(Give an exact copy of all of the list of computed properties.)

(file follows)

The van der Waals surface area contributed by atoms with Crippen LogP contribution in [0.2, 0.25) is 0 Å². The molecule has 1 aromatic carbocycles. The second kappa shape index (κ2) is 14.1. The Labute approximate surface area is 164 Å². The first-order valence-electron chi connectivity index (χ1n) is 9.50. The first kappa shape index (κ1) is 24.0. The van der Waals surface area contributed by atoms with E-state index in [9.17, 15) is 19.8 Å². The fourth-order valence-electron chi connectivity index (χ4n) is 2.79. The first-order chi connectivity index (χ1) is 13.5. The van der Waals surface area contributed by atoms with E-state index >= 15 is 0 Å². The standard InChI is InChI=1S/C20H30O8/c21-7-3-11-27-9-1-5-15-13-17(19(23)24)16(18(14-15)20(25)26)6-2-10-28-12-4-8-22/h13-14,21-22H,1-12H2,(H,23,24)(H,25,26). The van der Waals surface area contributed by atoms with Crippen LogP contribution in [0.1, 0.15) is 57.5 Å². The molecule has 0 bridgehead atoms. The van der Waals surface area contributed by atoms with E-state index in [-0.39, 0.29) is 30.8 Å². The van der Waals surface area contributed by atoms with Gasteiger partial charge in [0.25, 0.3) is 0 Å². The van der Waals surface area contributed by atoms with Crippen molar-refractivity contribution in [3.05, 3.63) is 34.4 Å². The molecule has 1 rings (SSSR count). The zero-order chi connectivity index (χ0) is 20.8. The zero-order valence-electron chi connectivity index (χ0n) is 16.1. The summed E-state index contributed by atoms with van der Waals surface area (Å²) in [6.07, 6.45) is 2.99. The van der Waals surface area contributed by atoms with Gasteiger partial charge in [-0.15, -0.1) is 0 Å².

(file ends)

The van der Waals surface area contributed by atoms with Crippen LogP contribution in [0.2, 0.25) is 0 Å². The molecule has 1 aromatic carbocycles. The second kappa shape index (κ2) is 14.1. The Labute approximate surface area is 164 Å². The first-order valence-electron chi connectivity index (χ1n) is 9.50. The first kappa shape index (κ1) is 24.0. The van der Waals surface area contributed by atoms with E-state index in [9.17, 15) is 19.8 Å². The fourth-order valence-electron chi connectivity index (χ4n) is 2.79. The first-order chi connectivity index (χ1) is 13.5. The van der Waals surface area contributed by atoms with E-state index >= 15 is 0 Å². The standard InChI is InChI=1S/C20H30O8/c21-7-3-11-27-9-1-5-15-13-17(19(23)24)16(18(14-15)20(25)26)6-2-10-28-12-4-8-22/h13-14,21-22H,1-12H2,(H,23,24)(H,25,26). The van der Waals surface area contributed by atoms with Crippen LogP contribution in [0.1, 0.15) is 57.5 Å². The molecule has 0 bridgehead atoms. The van der Waals surface area contributed by atoms with E-state index in [-0.39, 0.29) is 30.8 Å². The van der Waals surface area contributed by atoms with Gasteiger partial charge in [0.25, 0.3) is 0 Å². The van der Waals surface area contributed by atoms with Crippen molar-refractivity contribution in [3.05, 3.63) is 34.4 Å². The molecule has 1 rings (SSSR count). The zero-order chi connectivity index (χ0) is 20.8. The zero-order valence-electron chi connectivity index (χ0n) is 16.1. The summed E-state index contributed by atoms with van der Waals surface area (Å²) in [6.07, 6.45) is 2.99. The van der Waals surface area contributed by atoms with Gasteiger partial charge in [-0.15, -0.1) is 0 Å².